Some of the earliest schools to sit in the drone jet stream now boast incredible, fully accredited degrees in Unmanned Aerial Systems, schools like:
- Oklahoma State University
- Kansas State Polytechnic University
- North Dakota University
- Indiana State University
- Troy University
But, drones have also found their way into earlier education. To learn about how drones are already revolutionizing middle and high school education in Idaho, head over to The Idaho Drone Institute blog.
Careers of Today
While we can’t list the jobs drones will create in the future, what we can do is list the opportunities that already exist. These are just some of the incredible jobs, innovations and industry evolutions drones are offering to those ready to make the most of them.
From real estate to agriculture, drones are turning that $2,500 an hour helicopter fee into an afternoon of unmanned aerial flight.
As Jakob Schiller says, “Kalle Ljung’s Antarctica video looks like it was filmed with a helicopter and wildly expensive gyro-stabilized camera. But the photographer used a consumer drone and GoPro to create a majestic piece of cinematography that makes you see the Antarctic anew.”
“For builders, the case for return on investment is straightforward. Drones are cheaper to fly than manned aircraft and faster than human surveyors, and they collect data far more frequently than either, letting construction workers track a site’s progress with a degree of accuracy previously unknown in the industry. With the right computing tools, builders can turn sensor data into 3D structural models, topographical maps, and volumetric measurements (useful for monitoring stockpiles of costly resources like sand and gravel). Collectively, that intelligence allows construction companies to more efficiently deploy resources around a job site, minimize potential issues, trim costs, and limit delays" (Dillow).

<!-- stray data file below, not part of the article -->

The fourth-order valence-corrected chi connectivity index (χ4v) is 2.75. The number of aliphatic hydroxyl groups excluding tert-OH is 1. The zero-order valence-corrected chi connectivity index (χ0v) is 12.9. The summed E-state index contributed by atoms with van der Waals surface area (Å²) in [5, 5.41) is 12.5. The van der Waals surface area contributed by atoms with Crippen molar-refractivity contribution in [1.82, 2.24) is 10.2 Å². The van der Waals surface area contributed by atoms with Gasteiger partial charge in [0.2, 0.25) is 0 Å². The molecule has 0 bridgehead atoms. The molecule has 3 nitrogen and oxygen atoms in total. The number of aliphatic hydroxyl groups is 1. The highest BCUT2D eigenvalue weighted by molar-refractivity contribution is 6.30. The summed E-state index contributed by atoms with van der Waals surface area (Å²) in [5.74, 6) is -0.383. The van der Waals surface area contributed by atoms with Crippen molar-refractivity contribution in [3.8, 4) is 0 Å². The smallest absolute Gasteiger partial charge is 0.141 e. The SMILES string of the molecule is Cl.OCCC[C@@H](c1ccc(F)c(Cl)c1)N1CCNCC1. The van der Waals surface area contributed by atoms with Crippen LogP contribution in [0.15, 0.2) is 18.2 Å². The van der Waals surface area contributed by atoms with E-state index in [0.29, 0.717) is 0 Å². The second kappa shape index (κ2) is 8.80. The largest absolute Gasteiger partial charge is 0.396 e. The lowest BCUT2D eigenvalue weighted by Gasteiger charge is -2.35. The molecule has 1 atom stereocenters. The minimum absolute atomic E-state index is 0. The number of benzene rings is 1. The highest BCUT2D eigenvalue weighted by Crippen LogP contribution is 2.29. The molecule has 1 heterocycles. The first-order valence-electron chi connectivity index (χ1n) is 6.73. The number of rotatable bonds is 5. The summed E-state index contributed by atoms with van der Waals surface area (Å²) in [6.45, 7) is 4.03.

“If you’ve ever covered a hurricane, large tornado or flood, you know that it gets really hard to describe to people in any meaningful way just how massive the damage is,” said Matthew Waite, founder of the University of Nebraska-Lincoln’s Drone Journalism Lab. “It’s hard, in words and ground-based images, to convey scope and scale. I covered hurricanes in Florida, tornadoes in Arkansas and all kinds of disasters in between and it was frustrating as a writer to try to get people to understand the size of it all. A drone is a purpose-built context machine. It can give people that understanding in just a few seconds of video, a few frames of still photos” (Etzler).
Your Piece of the Puzzle
So, what do all of these new opportunities and career innovations mean? One thing — today’s students need to be prepared for the possibilities of tomorrow. As an educator, it’s your job to make sure that you’ve instilled in them the right tools to chip away at their own little section of the explosive market.
To discover more about the careers of tomorrow, tune into the Flying Into The Future Webinar: Drones, Careers and Competitions and explore exactly how to bring drones to your learners.